SLR - July 2021 - Tyler Rodericks

Arthroscopic Characterization of Syndesmotic Instability in the Coronal Plane: Exactly What Measurement Matters?

Reference: Elghazy MA, Massri-Pugin J, Lubberts B, Vopat BG, Guss D, Johnson AH, DiGiovanni CW. Arthroscopic Characterization of Syndesmotic Instability in the Coronal Plane: Exactly What Measurement Matters? Injury. 2021 Apr 9:S0020-1383(21):00339-9.

Level of Evidence: Level V

Scientific Literature Review

Reviewed By: Tyler Rodericks, DPM
Residency Program: Mount Auburn Hospital – Cambridge, MA

Podiatric Relevance: Evaluation of syndesmotic stability as well as anatomic reduction of the syndesmosis is a crucial component in the management of ankle fractures and ligamentous injuries. Very mild displacement of the talus within the mortise secondary to syndesmotic instability causes a significant increase in contact forces on the talus and can potentially lead to the development of debilitating post-traumatic ankle arthritis. Arthroscopy has been used with increasing prevalence in the diagnostic and therapeutic management of ankle injuries and provides the benefit of direct visualization of tibia-fibular space at the incisura through a minimally invasive approach.

Methods: This is a cadaveric study in which 22 fresh frozen above knee cadaver specimens underwent syndesmotic evaluation via arthroscopy using an anteromedial portal for visualization and a probe through an anterolateral portal for measurement. The anterior one third and posterior one third of the incisura were probed with sequentially sized probes in 0.1 millimeter increments to measure the tibia-fibular space both unstressed and subsequently stressed with a lateral hook test through an incision 5cm proximal to the ankle joint and the tibial-fibular space. The limbs were then split into three groups in which the anterior-inferior tibio-fibular ligament (AiTFL), interosseus ligament, posterior-inferior tibio-fibular ligament (PiTFL) and deltoid were sequentially sectioned in differing combinations with repeat unstressed and stressed measurements taken after each. Statistical analysis was utilized to determine correlation between syndesmotic instability (defined as transection of all three syndesmotic ligaments, or two syndesmotic ligaments and the deltoid) as it related to anterior and posterior measurements as well as to determine an ideal cutoff measurement for identifying syndesmotic instability. Sensitivity and specificity was calculated at various cutoff measurements.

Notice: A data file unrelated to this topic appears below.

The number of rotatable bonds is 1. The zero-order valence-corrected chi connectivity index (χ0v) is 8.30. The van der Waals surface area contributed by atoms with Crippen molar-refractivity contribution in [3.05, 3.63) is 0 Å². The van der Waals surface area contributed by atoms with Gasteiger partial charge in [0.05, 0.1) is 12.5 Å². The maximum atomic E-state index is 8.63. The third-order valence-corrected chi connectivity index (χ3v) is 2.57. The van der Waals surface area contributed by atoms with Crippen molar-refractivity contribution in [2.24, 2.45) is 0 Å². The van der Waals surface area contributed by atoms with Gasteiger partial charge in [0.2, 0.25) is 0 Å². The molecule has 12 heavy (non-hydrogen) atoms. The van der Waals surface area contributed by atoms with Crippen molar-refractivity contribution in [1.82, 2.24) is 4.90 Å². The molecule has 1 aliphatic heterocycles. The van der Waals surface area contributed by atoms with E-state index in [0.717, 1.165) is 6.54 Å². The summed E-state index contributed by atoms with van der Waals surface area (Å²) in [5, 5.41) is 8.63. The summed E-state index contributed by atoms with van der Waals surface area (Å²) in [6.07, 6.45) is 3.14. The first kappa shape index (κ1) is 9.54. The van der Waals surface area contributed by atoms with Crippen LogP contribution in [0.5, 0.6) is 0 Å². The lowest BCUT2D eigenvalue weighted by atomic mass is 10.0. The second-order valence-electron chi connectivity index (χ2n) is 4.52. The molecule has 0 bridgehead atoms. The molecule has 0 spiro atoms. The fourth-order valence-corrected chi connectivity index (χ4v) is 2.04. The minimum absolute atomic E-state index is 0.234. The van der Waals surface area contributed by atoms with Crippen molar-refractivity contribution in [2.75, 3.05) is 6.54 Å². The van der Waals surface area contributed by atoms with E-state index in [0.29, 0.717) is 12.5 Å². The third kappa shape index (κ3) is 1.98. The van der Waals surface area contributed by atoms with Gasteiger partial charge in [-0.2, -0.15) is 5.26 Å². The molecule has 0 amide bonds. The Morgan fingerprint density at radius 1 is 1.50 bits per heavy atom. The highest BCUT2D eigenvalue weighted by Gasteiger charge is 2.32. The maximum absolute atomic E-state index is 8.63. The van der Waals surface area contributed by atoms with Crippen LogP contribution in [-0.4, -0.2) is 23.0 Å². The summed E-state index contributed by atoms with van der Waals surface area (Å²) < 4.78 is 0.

Results: No significant correlation existed between the anterior incisura measurements and syndesmotic instability with or without the hook test. There was significant correlation between posterior incisura measurements and syndesmotic instability both with and without the hook test. Low sensitivity and specificity was present for stressed and unstressed anterior incisura measurements, whereas they were higher for the posterior measurements. A 2-millimeter cut off value for instability determined by the posterior incisura measurement had an 86 percent sensitivity and 29 percent specificity whereas a 3 millimeters cut off value had a 55 percent sensitivity and 83 percentspecificity. A 2.7 millimeters cutoff resulted in about a 70 percent sensitivity and specificity.

Conclusions: The authors concluded that coronal plane syndesmotic instability is best diagnosed arthroscopically when measuring the posterior third of the incisura. They suggest 2.7 millimeters to be an ideal single value cutoff to assess syndesmotic stability. They suggest that based on these results a stressed syndesmosis with a posterior tibiofibular space <2 millimeters is likely to be stable whereas >3 millimeters is likely unstable. This study did not assess instability in the setting of ankle fractures and utilized probes that may not be readily available at many centers, making functional utility of the technique a bit challenging and limited at the present time. Further studies are needed to relate the cadaveric findings to the clinical relevance before significant changes to clinical practice could be made based on the findings in this study.

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